According to Reuters, based on a email obtained by them between Tesla and DMV, the automaker met with transportation department officials in Nevada to discuss about its plans to test a self-driving truck crossing between the states.
Reuters reported on two emails between Tesla and the Nevada DMV that spoke about this potential vehicle.
The correspondence and meetings with state officials show that Tesla moving forward in a highly competitive area of commercial transport also being pursued by Uber and Alphabet's former Google vehicle company, now called Waymo.
Developing autonomous or self-driving vehicles have become a common aims of the Silicon Valley companies.
The correspondence and meeting show that Tesla is putting self-driving technology into the electric truck it has said it plans to unveil in September, and is advancing toward real-life tests, potentially moving it forward in a highly competitive area of commercial transport also being pursued by Uber Technologies Inc [UBER.UL] and Alphabet Inc's Waymo. Daimler, Volvo, and other semi-truck makers have invested in the technology and carried out demonstrations on highways. According to reports, the electric semi-truck can drive itself in "platoons", following a lead vehicle.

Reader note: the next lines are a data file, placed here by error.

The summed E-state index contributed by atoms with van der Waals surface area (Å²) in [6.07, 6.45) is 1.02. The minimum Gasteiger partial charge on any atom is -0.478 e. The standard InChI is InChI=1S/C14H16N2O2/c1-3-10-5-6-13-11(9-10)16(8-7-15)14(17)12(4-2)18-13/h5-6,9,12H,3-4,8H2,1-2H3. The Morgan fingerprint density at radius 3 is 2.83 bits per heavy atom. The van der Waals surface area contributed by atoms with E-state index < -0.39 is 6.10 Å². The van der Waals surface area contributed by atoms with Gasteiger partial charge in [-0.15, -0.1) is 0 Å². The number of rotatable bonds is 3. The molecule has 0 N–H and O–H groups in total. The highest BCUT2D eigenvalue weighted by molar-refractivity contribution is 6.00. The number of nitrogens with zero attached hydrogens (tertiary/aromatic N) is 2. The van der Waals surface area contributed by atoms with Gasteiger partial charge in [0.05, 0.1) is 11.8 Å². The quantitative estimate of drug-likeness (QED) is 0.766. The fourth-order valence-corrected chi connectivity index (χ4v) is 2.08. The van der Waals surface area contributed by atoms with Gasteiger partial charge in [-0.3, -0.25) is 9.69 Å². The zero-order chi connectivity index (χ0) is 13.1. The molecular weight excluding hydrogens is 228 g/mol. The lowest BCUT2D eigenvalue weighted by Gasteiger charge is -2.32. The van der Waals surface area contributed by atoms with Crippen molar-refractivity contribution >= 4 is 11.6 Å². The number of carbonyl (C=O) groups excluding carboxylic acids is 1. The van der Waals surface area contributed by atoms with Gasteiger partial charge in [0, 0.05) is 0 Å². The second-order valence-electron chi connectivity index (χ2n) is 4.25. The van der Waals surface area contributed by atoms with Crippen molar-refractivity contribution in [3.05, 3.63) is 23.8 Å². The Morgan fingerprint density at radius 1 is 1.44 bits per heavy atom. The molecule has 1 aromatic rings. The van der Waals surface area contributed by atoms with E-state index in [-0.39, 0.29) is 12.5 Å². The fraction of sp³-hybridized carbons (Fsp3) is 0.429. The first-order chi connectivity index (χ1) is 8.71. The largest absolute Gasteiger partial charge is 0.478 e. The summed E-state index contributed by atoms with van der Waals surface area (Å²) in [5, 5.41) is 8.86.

Platooning is viewed as a precursor to fully autonomous long-haul trucks, which are still widely assumed to be 10 years or more in the future.
Some companies also are working on technology for "platooning", a driving formation where trucks follow one another closely. However, it's still unclear whether the lead vehicle would have a driver or operate autonomously with a person in the front seat to monitor safety.
Tesla declined to comment.
Tesla CEO Elon Musk put out a few teasers in the spring, but had not mentioned the truck was going to be autonomous.
Vehicles that platoon must continually communicate with each other and the infrastructure around them, but the distances between them are far too short to allow a human driver to react in time to emergencies.